In the wake of assurances by President Karzai that Abdul Rahman ( the Afghan who faces a death sentence for converting from Islam to Christianity) would be released within a few days, the Court overseeing the trial of the Afghan Christian has told the President of Afghanistan to butt out of the proceedings. In a story in the Sunday Telegraph, the presiding Judge is quoted as saying: "We (the judiciary) have nothing to do with diplomatic issues. We will do our job independently."
The article notes that there is an underground Christian network in Afghanistan which, according to one secret Christian, is "gathering an ever increasing number of adherents." The Christian leader, who fought against the 1980s Russian invasion, is quoted as saying: "We have churches here in Kabul and all the cities of the country, and links to Christians abroard. There have always been Christians in this country. Some families have been Christian for generations, but most have been converted in recent years.' Compass, an international organization which tracks news of Christians worldwide persecuted for their faith, reported this week that two other converts from Islam to Christianity were under arrest in Afghanistan and another convert severely beaten "outside his home by a group of six men."
This sounds like how Communist regimes treat religious believers.
The Sunday Telegraph has a story today in which it says that "Laura Bush plays a much greater role in shaping White House policy, appointments and even budgets than previously acknowledged." The story comes only days prior to the publication of an authorized biography of Mrs. Bush by Ron Kessler entitled "Laura Bush: An Intimate Portrait of the First Lady." The article says that the First Lady's influence extends over budget matters relating to "education, women's right, and Aids" where Laura Bush has pushed for spending increases or asked that cuts be "spared." It also cites Mrs. Bush's push last year for the nomination of a woman to the Supreme Court which ultimately led to the nomination of family friend Harriet Miers. That nomination was later withdrawn in the wake of strong opposition from conservatives to Ms. Miers selection, and Justice Samuel Alito was later nominated and confirmed to the Supreme Court.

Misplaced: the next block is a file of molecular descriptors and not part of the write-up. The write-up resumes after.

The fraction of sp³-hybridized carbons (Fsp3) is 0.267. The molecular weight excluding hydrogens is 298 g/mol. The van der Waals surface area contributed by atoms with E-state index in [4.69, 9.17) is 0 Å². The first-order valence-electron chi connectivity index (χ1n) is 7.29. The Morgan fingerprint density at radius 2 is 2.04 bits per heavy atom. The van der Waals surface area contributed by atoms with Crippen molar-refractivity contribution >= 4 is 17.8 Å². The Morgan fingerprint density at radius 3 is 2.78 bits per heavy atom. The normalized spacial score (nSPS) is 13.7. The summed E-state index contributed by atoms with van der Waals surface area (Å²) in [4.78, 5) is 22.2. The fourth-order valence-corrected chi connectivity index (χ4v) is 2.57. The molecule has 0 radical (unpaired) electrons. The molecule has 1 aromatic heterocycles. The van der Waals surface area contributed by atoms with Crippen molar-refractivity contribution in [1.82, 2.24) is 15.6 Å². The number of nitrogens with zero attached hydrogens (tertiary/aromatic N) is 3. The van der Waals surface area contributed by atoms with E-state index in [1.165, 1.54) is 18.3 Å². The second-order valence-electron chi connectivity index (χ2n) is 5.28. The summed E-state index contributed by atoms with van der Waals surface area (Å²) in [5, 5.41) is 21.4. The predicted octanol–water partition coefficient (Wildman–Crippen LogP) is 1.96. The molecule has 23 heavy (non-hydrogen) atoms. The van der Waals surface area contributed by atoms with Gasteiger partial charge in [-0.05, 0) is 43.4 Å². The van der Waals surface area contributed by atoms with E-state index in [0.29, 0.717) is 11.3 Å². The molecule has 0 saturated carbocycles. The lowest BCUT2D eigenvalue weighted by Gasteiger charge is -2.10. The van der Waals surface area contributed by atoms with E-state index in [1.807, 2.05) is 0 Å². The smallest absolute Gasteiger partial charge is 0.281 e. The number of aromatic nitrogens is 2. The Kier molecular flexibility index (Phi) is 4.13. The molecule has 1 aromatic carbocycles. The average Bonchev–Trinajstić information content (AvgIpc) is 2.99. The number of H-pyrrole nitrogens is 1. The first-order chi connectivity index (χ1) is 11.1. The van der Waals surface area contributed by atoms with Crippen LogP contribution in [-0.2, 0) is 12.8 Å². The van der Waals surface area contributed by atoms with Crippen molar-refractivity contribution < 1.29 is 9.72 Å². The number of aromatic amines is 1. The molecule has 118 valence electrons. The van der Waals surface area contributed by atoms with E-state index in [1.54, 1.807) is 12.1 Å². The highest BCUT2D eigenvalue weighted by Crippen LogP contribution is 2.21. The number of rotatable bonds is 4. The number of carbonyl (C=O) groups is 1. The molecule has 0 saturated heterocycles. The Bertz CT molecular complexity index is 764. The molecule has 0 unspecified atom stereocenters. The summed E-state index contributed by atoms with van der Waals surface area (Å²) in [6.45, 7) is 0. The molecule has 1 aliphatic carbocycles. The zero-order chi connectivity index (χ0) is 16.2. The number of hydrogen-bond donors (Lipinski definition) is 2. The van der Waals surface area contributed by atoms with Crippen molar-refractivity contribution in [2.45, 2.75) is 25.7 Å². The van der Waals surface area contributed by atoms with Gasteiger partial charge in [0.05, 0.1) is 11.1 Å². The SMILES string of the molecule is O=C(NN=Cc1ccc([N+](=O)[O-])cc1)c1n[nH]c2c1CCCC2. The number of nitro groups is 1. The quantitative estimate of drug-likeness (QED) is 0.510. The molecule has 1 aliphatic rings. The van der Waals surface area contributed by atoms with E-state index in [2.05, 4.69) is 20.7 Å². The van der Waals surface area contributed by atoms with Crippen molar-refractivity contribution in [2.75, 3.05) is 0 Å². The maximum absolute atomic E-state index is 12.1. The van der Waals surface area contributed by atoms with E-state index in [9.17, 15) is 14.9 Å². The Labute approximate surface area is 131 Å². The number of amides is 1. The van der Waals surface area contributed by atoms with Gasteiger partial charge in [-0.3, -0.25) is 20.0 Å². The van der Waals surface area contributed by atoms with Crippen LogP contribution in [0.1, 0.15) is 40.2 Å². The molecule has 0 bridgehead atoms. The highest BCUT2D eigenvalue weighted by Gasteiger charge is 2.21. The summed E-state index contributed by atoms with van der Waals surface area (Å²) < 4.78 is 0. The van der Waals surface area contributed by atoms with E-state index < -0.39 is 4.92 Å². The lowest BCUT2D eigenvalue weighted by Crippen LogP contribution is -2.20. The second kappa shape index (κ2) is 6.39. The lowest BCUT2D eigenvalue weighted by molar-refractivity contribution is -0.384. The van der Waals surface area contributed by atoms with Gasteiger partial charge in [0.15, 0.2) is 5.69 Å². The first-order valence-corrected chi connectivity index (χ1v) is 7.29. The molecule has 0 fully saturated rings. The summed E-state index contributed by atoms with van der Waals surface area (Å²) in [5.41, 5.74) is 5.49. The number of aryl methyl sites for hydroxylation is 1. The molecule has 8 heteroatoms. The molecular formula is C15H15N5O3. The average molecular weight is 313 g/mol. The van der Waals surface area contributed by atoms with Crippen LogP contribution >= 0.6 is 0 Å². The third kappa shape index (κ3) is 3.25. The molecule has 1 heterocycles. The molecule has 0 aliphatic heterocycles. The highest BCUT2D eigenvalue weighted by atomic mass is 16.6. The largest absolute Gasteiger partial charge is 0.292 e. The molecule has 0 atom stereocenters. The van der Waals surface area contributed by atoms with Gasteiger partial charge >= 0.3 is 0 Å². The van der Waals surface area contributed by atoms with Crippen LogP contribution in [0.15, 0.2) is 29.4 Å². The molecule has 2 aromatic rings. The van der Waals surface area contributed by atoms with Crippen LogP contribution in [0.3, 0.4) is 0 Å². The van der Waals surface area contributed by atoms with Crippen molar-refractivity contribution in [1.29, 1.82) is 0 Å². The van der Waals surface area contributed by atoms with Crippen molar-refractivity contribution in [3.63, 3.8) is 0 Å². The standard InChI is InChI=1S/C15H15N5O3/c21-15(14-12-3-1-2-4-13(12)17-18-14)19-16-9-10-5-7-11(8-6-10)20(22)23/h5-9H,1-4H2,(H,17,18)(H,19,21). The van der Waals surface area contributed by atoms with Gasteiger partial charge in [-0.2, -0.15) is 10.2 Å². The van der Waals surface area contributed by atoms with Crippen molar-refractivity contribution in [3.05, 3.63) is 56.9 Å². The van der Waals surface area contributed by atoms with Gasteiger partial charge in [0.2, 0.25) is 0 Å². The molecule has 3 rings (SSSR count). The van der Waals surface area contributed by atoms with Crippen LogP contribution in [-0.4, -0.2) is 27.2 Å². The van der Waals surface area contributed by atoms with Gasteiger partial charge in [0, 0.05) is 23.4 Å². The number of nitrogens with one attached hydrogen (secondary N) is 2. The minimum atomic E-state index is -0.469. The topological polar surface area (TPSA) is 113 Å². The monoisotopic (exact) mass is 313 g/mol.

The article notes that Mrs. Bush approval ratings are "between 80 and 90 per cent", much higher than her husband's, and hints that Laura Bush may be pushing her husband to make personnel changes in his Administration. The most prominent name mentioned of someone who might go is Secretary of Defense Donald Rumsfeld.
Our resident economist Carl Pellegrini has been telling DallasBlog readers for quite some time that the official governmental figures understate the real level of inflation in the United States. Now, there is additional support for his viewpoint as William Dunkelbelberg, chief economist for the National Federation of Independent Business, says that inflation is running "3.7% to 3.9%", higher than the official rate of 3.6%. In a story in Barron's magazine this weekend, Dunkelberg is quoted as predicting that the prime rate will rise to 8% in the near future. He also notes that long rates in the bond market should be at least two points higher than their current rate, given the long-term risks of inflation.
The debate between whether we are heading into a deflationary or inflationary environment continues, with the NFIB economist clearly more worried about the risk of inflation.